Wednesday 19 April 2023


19 April 2023

Gajalakshmi Paramasivam





As per my experience based observation, the human brain receives information at different levels. In a free mental environment, the mind reveals the true reception. Hence transparency is essential in Democracy.

During a ‘free’ discussion of my article headed , one professional wrote ‘Unfortunately those Sri Lankan monkeys most suited for recruitment have left the country’

My mind then went to Sirima-Shastri Pact, about which  Wikipedia presents the following:

During the British ruleTamils from Tamil Nadu were recruited to work in tea, coffee and coconut plantations of Ceylon. Due to continuous recruitment and population growth, of Indian Tamils constituted 13.5 percent (602,700) of the total population in 1921. By 1936, Indian Tamils numbered 1,123,000, 15.3 percent of the total population in 1936, and many of them were non-citizens of Ceylon.

Sinhalese nationalists resented the growth of the Tamil population and pressured the government to send them back to India. Therefore the government introduced the Ceylon Citizenship Bill. The act came into force in 1948, and it granted citizenship to about 5,000 Indian Tamils. However, more than 700,000 people (about 11%) were either non-citizens of Ceylon or became stateless. Pakistani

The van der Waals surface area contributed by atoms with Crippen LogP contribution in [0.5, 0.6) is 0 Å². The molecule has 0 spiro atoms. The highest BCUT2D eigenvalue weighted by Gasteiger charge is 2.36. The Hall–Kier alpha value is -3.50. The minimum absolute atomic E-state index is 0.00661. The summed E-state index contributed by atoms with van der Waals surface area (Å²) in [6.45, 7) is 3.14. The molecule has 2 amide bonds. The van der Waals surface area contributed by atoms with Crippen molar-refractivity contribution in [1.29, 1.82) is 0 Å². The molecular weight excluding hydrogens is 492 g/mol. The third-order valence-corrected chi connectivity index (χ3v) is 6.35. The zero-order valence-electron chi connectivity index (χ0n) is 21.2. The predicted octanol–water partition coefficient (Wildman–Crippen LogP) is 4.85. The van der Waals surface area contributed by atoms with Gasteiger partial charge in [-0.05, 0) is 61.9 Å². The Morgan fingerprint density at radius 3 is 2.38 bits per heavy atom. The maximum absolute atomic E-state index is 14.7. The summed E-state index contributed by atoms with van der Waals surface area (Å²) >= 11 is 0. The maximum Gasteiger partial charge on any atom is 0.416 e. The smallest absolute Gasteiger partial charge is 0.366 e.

The above confirms that Sinhala Nationalists habitually distrusted Tamils, who remind them of majority power of Tamil Nadu, once one disregards sovereign borders.

The proposed monkey-export to China is the parallel of the above on the stated basis that they, like the Indian-Tamils have become dispensable. As per Ceylon Today report:

‘The decision of the Minister of Agriculture to export 100,000 toque monkeys stirred a debate as to the ultimate purpose of such export together with concerns as to whether it is done in accordance with the law and necessary assessments.

According to Minister of Agriculture Mahinda Amaraweera, 100,000 toque monkeys will be exported to China to be displayed in zoos. This is in an effort to control the monkey population in Sri Lanka and with a view to reducing damage caused by the animals to cultivations.